To make a drink from roasted coffee beans, you need to grind them, otherwise the coffee simply won't brew. When we grind the beans, the surface area of the coffee in contact with water increases many times, due to this, the water has time to extract all the necessary substances from the beans in a relatively short time.
Why freshly ground coffee tastes better
You can order ground coffee from us, but we always recommend you grind the coffee yourself, just before preparing the drink. The fact is that coffee contains a lot of essential oils that create a unique bouquet of taste and aroma. On contact with oxygen, they evaporate, the coffee fizzles out, and its taste becomes less expressive.
With ground coffee, this happens even faster: if coffee in beans can “live” in an opened pack for several weeks (of course, provided that you close it tightly each time), then the ground coffee will become much less aromatic in a few hours. In addition, ground coffee quickly oxidizes, and ten days after opening the pack, unpleasant rancid tints may appear in its taste.
Ideally, there should be no more than 15 minutes between grinding the coffee and making the drink. If you need to grind coffee in advance, store it in an airtight container and use it as soon as possible.
Why does the grind have many gradations
The size of the ground coffee particles (also called fractions) affects the extraction of coffee, that is, the rate at which various substances will be extracted from the coffee bean into the beverage. The finer the grind, the faster the extraction will take place. But this is not always good: if there are too many dissolved substances in the cup, the drink may be too strong, bitter and leave a drying aftertaste. Therefore, fine grinding is used for those brewing methods where coffee is in contact with water for a short time - for example, espresso or some aeropress recipes. Coarse grinding is more suitable for immersion methods, when the coffee remains immersed in water for a while - a French press, brewing in a cup, immersion funnels, coldbrews.
The size of the grind also affects the rate at which water flows through the layer of ground coffee in brewing methods such as espresso, pourover or drip coffee maker (in a geyser coffee maker, the process is directed in the opposite direction: hot water under steam pressure rises through the coffee layer). If the grind is too fine, the coffee will flow too slowly, as the coffee layer will retard its movement, and as a result, the coffee will be overextracted. There is more space between the larger particles, so the coffee flows faster. However, increasing the grind can go to the other extreme: water may not have time to extract enough substances, and the coffee will be underextracted: pungent and sour, not sweet enough and unsaturated. Therefore, it is so important to choose the correct grind for these brewing methods.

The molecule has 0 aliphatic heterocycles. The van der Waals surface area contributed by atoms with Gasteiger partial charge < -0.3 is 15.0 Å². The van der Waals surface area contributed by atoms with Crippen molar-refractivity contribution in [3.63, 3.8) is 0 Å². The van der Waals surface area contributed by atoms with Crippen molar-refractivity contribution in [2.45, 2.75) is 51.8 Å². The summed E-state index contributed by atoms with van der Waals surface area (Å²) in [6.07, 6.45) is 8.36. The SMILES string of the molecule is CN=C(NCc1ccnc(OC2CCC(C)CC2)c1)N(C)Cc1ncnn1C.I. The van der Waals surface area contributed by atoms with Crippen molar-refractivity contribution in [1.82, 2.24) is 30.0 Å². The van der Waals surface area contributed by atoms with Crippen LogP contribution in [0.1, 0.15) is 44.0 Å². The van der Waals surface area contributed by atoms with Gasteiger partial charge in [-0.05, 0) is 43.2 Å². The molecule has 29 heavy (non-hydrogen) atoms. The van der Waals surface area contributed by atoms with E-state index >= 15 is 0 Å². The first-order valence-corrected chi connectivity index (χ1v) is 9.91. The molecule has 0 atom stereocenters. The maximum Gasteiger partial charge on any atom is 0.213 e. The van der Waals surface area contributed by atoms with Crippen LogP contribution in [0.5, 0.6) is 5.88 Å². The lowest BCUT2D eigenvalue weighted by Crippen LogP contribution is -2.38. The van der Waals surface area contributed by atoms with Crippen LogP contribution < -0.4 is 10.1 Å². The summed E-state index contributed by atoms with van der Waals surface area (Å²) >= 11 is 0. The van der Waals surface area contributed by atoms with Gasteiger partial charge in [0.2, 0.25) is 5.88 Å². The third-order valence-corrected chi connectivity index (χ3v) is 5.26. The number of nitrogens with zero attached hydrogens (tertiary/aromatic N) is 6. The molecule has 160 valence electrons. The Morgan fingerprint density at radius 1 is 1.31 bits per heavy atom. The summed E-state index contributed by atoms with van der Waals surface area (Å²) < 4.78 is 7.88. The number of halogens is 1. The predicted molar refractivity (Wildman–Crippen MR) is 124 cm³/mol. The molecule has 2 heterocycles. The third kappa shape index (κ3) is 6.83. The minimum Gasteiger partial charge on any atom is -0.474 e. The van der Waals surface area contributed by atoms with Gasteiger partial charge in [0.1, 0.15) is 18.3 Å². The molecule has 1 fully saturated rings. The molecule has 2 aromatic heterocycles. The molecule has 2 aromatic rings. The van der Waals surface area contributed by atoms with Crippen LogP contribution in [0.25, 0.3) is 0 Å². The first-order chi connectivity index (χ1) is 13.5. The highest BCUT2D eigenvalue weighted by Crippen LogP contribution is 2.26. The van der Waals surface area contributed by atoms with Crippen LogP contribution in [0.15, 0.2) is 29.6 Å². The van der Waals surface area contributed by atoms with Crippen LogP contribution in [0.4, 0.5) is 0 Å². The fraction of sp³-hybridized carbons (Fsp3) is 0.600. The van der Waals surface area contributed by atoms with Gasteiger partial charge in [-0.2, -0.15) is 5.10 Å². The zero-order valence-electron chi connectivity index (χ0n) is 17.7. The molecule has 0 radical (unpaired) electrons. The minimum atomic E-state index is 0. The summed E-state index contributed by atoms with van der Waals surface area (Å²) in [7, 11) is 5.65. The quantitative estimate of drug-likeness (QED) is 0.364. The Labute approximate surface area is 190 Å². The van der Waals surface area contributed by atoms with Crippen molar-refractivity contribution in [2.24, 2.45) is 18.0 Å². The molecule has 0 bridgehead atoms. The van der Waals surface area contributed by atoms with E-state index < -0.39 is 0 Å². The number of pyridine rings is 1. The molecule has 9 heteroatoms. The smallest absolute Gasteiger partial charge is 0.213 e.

What is the complexity of the selection of grinding
The difficulty is that there are no uniform grinding standards: different grinders have different markings and the same numeric designations will not necessarily correspond to the same size of fractions. Some grinders do not have numeric scales at all. The terms “fine,” “medium,” and “coarse,” with which we usually describe the grind in recipes and recommendations, are very subjective, and accurate measurements in microns are impractical: no one will use them when brewing at home or in a coffee shop.
You can often find a comparison of grinding particles with what can be found in the kitchen: with salt - large or small, sugar, flour. Of course, this is all rather arbitrary, but it can give a rough idea of how correctly ground coffee should look and feel tactile.
Basically, the only way to find the right grind is to brew, taste and measure the result. If the drink is underextracted, try decreasing the grind, if overextracted, increasing it. The extraction level is also influenced by temperature, brewing time and mixing intensity - changing these parameters will help you get closer to the ideal taste.
The importance of even grinding
The grinding must not only be suitable, but also uniform - so that all of its particles are approximately the same size. If you fry, for example, potatoes, you cut them into equal-sized pieces, otherwise the small ones will have time to burn before the large ones are fried. So it is with coffee: if some particles are large, while others are very small, the drink will turn out to be unbalanced and simply tasteless. Therefore, it is important to select a grinder that grinds evenly.
The Knife Grinder is essentially a coffee blender with rotating knives that chop up the coffee beans. The only way to get a more or less uniform grinding with it is to grind the coffee to the lowest possible fractions. This type of grinding can be used for a Turk, but for other cooking methods, it is better to choose a grinder.
In a burr coffee grinder, coffee is ground between ceramic or steel burrs, so that the grinding is more even. In addition, it can be adjusted to a suitable degree of grind by adjusting the distance between the burrs. For espresso, it is better, if possible, to choose a special electric coffee grinder, which grinds the coffee very finely and evenly. If you are brewing large quantities of coffee in a drip coffee maker, or if you frequently brew coffee using a variety of methods, it is wise to purchase an electric grinder that can be easily customized for different brewing methods. And if you only brew two or three cups of coffee a day and are in no rush, pay attention to manual burr grinders: they do not take up much space, do not require an electrical connection, and you can take them with you wherever you go to enjoy freshly ground coffee.